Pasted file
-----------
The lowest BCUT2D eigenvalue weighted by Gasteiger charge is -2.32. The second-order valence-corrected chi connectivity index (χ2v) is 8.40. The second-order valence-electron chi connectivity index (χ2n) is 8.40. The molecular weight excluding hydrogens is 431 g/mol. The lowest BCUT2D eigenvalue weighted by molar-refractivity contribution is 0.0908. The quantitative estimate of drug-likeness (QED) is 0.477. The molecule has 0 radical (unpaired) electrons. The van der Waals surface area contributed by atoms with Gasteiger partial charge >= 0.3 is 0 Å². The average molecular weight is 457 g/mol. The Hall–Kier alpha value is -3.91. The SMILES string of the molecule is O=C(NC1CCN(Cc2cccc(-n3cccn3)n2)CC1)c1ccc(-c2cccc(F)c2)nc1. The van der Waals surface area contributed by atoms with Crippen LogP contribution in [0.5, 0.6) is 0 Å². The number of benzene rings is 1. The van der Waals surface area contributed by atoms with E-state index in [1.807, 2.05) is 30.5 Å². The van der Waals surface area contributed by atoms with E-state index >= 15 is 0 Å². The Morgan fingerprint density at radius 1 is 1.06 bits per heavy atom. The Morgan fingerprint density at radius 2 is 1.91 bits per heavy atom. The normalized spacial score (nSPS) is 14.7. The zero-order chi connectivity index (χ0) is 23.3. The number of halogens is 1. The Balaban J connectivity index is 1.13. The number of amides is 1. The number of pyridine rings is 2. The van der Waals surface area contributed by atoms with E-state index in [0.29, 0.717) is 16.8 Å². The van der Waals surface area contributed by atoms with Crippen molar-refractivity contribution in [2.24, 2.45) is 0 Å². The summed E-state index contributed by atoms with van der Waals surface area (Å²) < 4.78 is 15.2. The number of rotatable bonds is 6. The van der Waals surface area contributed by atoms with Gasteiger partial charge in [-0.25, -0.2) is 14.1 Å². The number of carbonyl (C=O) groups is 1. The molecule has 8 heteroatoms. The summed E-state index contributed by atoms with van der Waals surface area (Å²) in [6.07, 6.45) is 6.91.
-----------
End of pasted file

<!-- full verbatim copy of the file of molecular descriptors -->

The lowest BCUT2D eigenvalue weighted by Gasteiger charge is -2.32. The second-order valence-corrected chi connectivity index (χ2v) is 8.40. The second-order valence-electron chi connectivity index (χ2n) is 8.40. The molecular weight excluding hydrogens is 431 g/mol. The lowest BCUT2D eigenvalue weighted by molar-refractivity contribution is 0.0908. The quantitative estimate of drug-likeness (QED) is 0.477. The molecule has 0 radical (unpaired) electrons. The van der Waals surface area contributed by atoms with Gasteiger partial charge >= 0.3 is 0 Å². The average molecular weight is 457 g/mol. The Hall–Kier alpha value is -3.91. The SMILES string of the molecule is O=C(NC1CCN(Cc2cccc(-n3cccn3)n2)CC1)c1ccc(-c2cccc(F)c2)nc1. The van der Waals surface area contributed by atoms with Crippen LogP contribution in [0.5, 0.6) is 0 Å². The number of benzene rings is 1. The van der Waals surface area contributed by atoms with E-state index in [1.807, 2.05) is 30.5 Å². The van der Waals surface area contributed by atoms with E-state index >= 15 is 0 Å². The Morgan fingerprint density at radius 1 is 1.06 bits per heavy atom. The Morgan fingerprint density at radius 2 is 1.91 bits per heavy atom. The normalized spacial score (nSPS) is 14.7. The zero-order chi connectivity index (χ0) is 23.3. The number of halogens is 1. The Balaban J connectivity index is 1.13. The number of amides is 1. The number of pyridine rings is 2. The van der Waals surface area contributed by atoms with E-state index in [0.29, 0.717) is 16.8 Å². The van der Waals surface area contributed by atoms with Crippen molar-refractivity contribution in [2.24, 2.45) is 0 Å². The summed E-state index contributed by atoms with van der Waals surface area (Å²) < 4.78 is 15.2. The number of rotatable bonds is 6. The van der Waals surface area contributed by atoms with Gasteiger partial charge in [-0.25, -0.2) is 14.1 Å². The number of carbonyl (C=O) groups is 1. The molecule has 8 heteroatoms. The summed E-state index contributed by atoms with van der Waals surface area (Å²) in [6.07, 6.45) is 6.91.